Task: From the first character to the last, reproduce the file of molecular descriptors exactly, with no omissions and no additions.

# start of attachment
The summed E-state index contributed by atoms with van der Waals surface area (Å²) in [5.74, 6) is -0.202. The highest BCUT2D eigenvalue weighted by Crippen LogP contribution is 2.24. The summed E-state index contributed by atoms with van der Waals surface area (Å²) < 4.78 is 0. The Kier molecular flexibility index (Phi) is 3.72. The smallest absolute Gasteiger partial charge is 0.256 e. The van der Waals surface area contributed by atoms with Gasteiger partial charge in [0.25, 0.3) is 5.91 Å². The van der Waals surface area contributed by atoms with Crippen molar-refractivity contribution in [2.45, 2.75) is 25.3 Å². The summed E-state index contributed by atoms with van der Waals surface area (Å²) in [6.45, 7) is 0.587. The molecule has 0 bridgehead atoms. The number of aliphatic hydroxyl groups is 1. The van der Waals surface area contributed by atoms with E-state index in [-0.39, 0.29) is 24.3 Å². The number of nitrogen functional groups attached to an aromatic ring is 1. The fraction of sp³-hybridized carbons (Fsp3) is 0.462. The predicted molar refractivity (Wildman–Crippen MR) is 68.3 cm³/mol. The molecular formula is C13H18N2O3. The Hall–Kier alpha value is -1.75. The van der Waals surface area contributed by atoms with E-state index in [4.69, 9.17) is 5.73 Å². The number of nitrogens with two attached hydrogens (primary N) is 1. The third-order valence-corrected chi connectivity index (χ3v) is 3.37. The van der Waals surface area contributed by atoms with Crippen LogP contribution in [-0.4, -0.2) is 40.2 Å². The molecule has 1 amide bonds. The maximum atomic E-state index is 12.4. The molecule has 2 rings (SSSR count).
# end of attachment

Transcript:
The summed E-state index contributed by atoms with van der Waals surface area (Å²) in [5.74, 6) is -0.202. The highest BCUT2D eigenvalue weighted by Crippen LogP contribution is 2.24. The summed E-state index contributed by atoms with van der Waals surface area (Å²) < 4.78 is 0. The Kier molecular flexibility index (Phi) is 3.72. The smallest absolute Gasteiger partial charge is 0.256 e. The van der Waals surface area contributed by atoms with Gasteiger partial charge in [0.25, 0.3) is 5.91 Å². The van der Waals surface area contributed by atoms with Crippen molar-refractivity contribution in [2.45, 2.75) is 25.3 Å². The summed E-state index contributed by atoms with van der Waals surface area (Å²) in [6.45, 7) is 0.587. The molecule has 0 bridgehead atoms. The number of aliphatic hydroxyl groups is 1. The van der Waals surface area contributed by atoms with E-state index in [-0.39, 0.29) is 24.3 Å². The number of nitrogen functional groups attached to an aromatic ring is 1. The fraction of sp³-hybridized carbons (Fsp3) is 0.462. The predicted molar refractivity (Wildman–Crippen MR) is 68.3 cm³/mol. The molecular formula is C13H18N2O3. The Hall–Kier alpha value is -1.75. The van der Waals surface area contributed by atoms with E-state index in [4.69, 9.17) is 5.73 Å². The number of nitrogens with two attached hydrogens (primary N) is 1. The third-order valence-corrected chi connectivity index (χ3v) is 3.37. The van der Waals surface area contributed by atoms with Crippen LogP contribution in [-0.4, -0.2) is 40.2 Å². The molecule has 1 amide bonds. The maximum atomic E-state index is 12.4. The molecule has 2 rings (SSSR count).